Operating configuration of section 64 is better seen in FIG. 4, with current passing directly through switch 81, coil 70, and terminal 73 to operate the prime mover 54 in a direction turning the valve 46 to actuator opening state, for example. At such time, the red pilot light 90 comes on bright due to induced current flow in coil 71, then through the light 90, line 89, switch 81, line 79 and back to the coil 71. The red pilot will stay on bright as the valve 46 is operated to actuator opening state, and the problem then becomes one of determining whether the pressure applied to the actuator rose sufiicient- 1y to open the actuator in response to valve movement.
The above problem is solved by providing limit switches 107 and 107er in the respective underwater branches 67 and 68, switch 107 positioned to open when the valve 46 has moved to actuator opening position and switch 107a opening when the valve has moved to actuator closing position. Also resistances 108 and 108a are located in the respective branches and in parallel with the respective limit switches. Rectifiers 109 and 10911 are connected at the input and output sides of the respective branches. When switch 107 is open, a voltage drop occurs at resistor 108, reducing the voltage at the red indicator 90 and causing it to dim (typically non-luminous) thereby showing to the observer that the valving 46 has reached actuator opening state. Conversely, when switch 10761 is open, green indicator 90a dims. When switches 107 or 10F/a move from the closed position as shown in FlG. 3, they move to closed position at contact 110 and 110a establishing dynamic `braking circuits 10917 and 109e` to stop the motor by absorption of the counter EMF generated voltage.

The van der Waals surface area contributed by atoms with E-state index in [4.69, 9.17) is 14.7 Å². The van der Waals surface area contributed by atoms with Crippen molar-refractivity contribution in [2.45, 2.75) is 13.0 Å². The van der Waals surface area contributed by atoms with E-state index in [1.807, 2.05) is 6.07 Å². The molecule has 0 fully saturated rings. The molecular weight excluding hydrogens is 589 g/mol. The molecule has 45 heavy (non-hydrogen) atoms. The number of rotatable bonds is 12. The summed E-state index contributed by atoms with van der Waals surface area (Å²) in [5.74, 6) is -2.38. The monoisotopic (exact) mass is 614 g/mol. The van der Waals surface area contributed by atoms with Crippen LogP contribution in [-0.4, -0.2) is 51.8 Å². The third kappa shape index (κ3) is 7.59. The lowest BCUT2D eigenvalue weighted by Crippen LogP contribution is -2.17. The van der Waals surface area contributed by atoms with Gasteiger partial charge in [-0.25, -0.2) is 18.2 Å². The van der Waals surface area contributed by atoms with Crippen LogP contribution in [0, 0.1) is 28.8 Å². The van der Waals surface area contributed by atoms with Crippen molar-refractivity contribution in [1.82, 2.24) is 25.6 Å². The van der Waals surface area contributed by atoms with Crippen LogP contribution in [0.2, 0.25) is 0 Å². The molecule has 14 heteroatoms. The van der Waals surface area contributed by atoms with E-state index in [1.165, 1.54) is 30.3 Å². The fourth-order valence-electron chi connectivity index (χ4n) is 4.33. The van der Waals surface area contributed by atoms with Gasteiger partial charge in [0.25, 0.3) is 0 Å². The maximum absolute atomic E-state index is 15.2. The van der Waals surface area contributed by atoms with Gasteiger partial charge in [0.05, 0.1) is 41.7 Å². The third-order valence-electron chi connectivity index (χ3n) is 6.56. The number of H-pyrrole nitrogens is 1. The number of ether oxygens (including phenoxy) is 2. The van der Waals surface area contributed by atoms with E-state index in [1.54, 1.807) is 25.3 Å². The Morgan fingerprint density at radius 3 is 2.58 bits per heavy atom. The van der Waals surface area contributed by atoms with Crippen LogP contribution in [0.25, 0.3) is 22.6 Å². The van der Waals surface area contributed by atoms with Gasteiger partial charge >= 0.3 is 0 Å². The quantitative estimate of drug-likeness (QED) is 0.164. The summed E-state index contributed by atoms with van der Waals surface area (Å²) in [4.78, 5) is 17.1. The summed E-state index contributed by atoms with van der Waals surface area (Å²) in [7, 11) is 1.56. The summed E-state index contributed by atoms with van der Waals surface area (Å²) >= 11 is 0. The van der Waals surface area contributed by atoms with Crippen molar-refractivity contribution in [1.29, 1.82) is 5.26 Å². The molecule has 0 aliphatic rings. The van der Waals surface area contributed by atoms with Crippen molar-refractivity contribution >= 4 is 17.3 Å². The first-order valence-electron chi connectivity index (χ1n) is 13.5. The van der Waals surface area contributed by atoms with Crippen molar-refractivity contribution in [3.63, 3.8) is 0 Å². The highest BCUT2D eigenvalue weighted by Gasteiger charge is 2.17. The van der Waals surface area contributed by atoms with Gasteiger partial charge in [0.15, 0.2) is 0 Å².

In addition, the branches include the aforementioned pressure switch 59 in series with resistance 108 and in parallel with limit switch 107, and aforementioned pressure switch 60 in series with resistance 108:1 and in parallel with limit switch 107a. When valve 46 is in the blowout preventer open position, limit switch 107 will be open. Pressure switch 59 and resistor 108 will then be in series with motor 54. The current then drawn through coil 70 will be reduced by resistor 108 to such a low value that the reduced voltage in 71 applied to red pilot light 90 will cause light 90 to become non-luminous. When switches -33 and 96 are spring returned to the stand-by condition, as shown in FIG. 3, resistor 108 in series with red light will cause it to burn dim. When pressure in line 55, FIG. 2, is sufficient to operate blowout preventer 42 to open position and to open the pressure switch 59, switch 107 being open, red indicating light 90 will go out showing that pressure above a predetermined minimum (900 p.s.i. by selection) is applied to the actuator for tool 42 for actuator movement in one mode. Conversely, when the green light 90a goes out, it indicates pressure application above a certain minimum to the actuator for tool 42, to operate it in another mode. If the pressure application to the actuator is below said minimum, the red or green pilot light as the case may be will stay on dim, whereby the observer then known he should check to see if there is suflicient pressure in accumulator 39, as shown by the state (say on condition) of an indicator lamp 112 in series with another conductor 113 connected between power line 78 at the surface and return line 99 at the bottom or well head location. A pressure switch 114 (see also FIG. 2) in line 113 is closed if the pressure in the accumulator 39 is above a predetermined level, say 1,350 p.s.i., and is otherwise open, breaking the circuit through the lamp 112. Therefore if lamp 112 is out, the operator should then check the surface pressure source 24 used to recharge the bottom accumulator 39. Another indicator lamp 115 is used to test the pressure in surface source or accumulator 24, there being a pressure switch 116 (see also FIG. 2) in a line 117 in series with the lamp 115 and connected between power line 78a and return a. Switch 116 opens when the pressure in source 24 is insufficient, Lbreaking the circuit through lamp 116. Suitable neon test lamps are shown at 118-120 to test the condition of indicating lamps 90, 90a, 112 and 115. The operation of these test lamps may be described as follows. In circuit stand-by condition the impedance between line 66 and common return line 99 will `be low compared to the impedance of the indicating lamps 90 and 90a. The voltage of the circuit sections 64 and 65, as previously described, will therefore be shared according to the ratio of these impedances. This will cause the lamps 90 and 90a to burn, but the neon lamp 120 to be in the out condition. If limit switch 107 and pressure switch 59 are open, the impedance of section 67 will be high (open circuit to lamp 90), causing lamp 90 to go out. Neon lamp 120 connected from lines 97-100, is of a high order of impedance compared to lamp 90, and will now, by the ratio of the impedances, share the greater part of the voltage and so be luminous while the voltage across lamp 90 will be low and the lamp non-luminous. Should the lamp 90 Ibe defective, the series circuit of section 64 previously described would be open and so cause the neon lamp 120 to become non-luminous. In a similar manner neon lamp 120 serves to test green indicating lamp 90a, neon lamp 119 to test lamp 115, and neon lamp 118 to test lamp 112.